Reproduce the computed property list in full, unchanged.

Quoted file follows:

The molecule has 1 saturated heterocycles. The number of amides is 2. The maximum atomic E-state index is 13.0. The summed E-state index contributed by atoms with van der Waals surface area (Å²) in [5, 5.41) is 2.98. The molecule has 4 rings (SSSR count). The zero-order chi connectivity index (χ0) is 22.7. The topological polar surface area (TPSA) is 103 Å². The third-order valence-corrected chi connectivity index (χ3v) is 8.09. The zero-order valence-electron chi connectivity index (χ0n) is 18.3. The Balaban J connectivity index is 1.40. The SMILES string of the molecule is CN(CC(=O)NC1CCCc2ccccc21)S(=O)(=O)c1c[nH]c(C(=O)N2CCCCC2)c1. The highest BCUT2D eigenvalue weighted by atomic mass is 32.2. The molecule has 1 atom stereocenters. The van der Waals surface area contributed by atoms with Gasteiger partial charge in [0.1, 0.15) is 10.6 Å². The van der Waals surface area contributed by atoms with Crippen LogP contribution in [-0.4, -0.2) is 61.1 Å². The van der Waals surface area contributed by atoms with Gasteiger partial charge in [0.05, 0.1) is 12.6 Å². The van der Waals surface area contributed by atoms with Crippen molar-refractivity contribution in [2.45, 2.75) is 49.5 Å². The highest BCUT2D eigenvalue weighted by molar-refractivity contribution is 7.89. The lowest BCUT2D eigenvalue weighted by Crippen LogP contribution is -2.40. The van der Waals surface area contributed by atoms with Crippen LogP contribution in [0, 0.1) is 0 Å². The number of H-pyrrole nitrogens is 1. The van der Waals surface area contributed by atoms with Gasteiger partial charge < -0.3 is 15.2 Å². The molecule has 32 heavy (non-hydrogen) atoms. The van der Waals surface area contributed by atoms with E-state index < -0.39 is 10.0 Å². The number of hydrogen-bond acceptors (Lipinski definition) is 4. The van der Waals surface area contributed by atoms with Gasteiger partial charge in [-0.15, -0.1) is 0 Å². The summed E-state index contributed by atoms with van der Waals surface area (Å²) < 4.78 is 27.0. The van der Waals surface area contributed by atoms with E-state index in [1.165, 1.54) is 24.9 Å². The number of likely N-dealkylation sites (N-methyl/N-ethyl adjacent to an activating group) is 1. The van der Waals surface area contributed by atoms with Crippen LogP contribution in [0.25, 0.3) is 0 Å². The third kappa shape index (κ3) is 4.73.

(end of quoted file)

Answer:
The molecule has 1 saturated heterocycles. The number of amides is 2. The maximum atomic E-state index is 13.0. The summed E-state index contributed by atoms with van der Waals surface area (Å²) in [5, 5.41) is 2.98. The molecule has 4 rings (SSSR count). The zero-order chi connectivity index (χ0) is 22.7. The topological polar surface area (TPSA) is 103 Å². The third-order valence-corrected chi connectivity index (χ3v) is 8.09. The zero-order valence-electron chi connectivity index (χ0n) is 18.3. The Balaban J connectivity index is 1.40. The SMILES string of the molecule is CN(CC(=O)NC1CCCc2ccccc21)S(=O)(=O)c1c[nH]c(C(=O)N2CCCCC2)c1. The highest BCUT2D eigenvalue weighted by atomic mass is 32.2. The molecule has 1 atom stereocenters. The van der Waals surface area contributed by atoms with Gasteiger partial charge in [0.1, 0.15) is 10.6 Å². The van der Waals surface area contributed by atoms with Crippen LogP contribution in [-0.4, -0.2) is 61.1 Å². The van der Waals surface area contributed by atoms with Gasteiger partial charge in [0.05, 0.1) is 12.6 Å². The van der Waals surface area contributed by atoms with Crippen molar-refractivity contribution in [2.45, 2.75) is 49.5 Å². The highest BCUT2D eigenvalue weighted by molar-refractivity contribution is 7.89. The lowest BCUT2D eigenvalue weighted by Crippen LogP contribution is -2.40. The van der Waals surface area contributed by atoms with Crippen LogP contribution in [0, 0.1) is 0 Å². The number of H-pyrrole nitrogens is 1. The van der Waals surface area contributed by atoms with Gasteiger partial charge < -0.3 is 15.2 Å². The molecule has 32 heavy (non-hydrogen) atoms. The van der Waals surface area contributed by atoms with E-state index < -0.39 is 10.0 Å². The number of hydrogen-bond acceptors (Lipinski definition) is 4. The van der Waals surface area contributed by atoms with Gasteiger partial charge in [-0.15, -0.1) is 0 Å². The summed E-state index contributed by atoms with van der Waals surface area (Å²) < 4.78 is 27.0. The van der Waals surface area contributed by atoms with E-state index in [1.165, 1.54) is 24.9 Å². The number of likely N-dealkylation sites (N-methyl/N-ethyl adjacent to an activating group) is 1. The van der Waals surface area contributed by atoms with Crippen LogP contribution in [0.25, 0.3) is 0 Å². The third kappa shape index (κ3) is 4.73.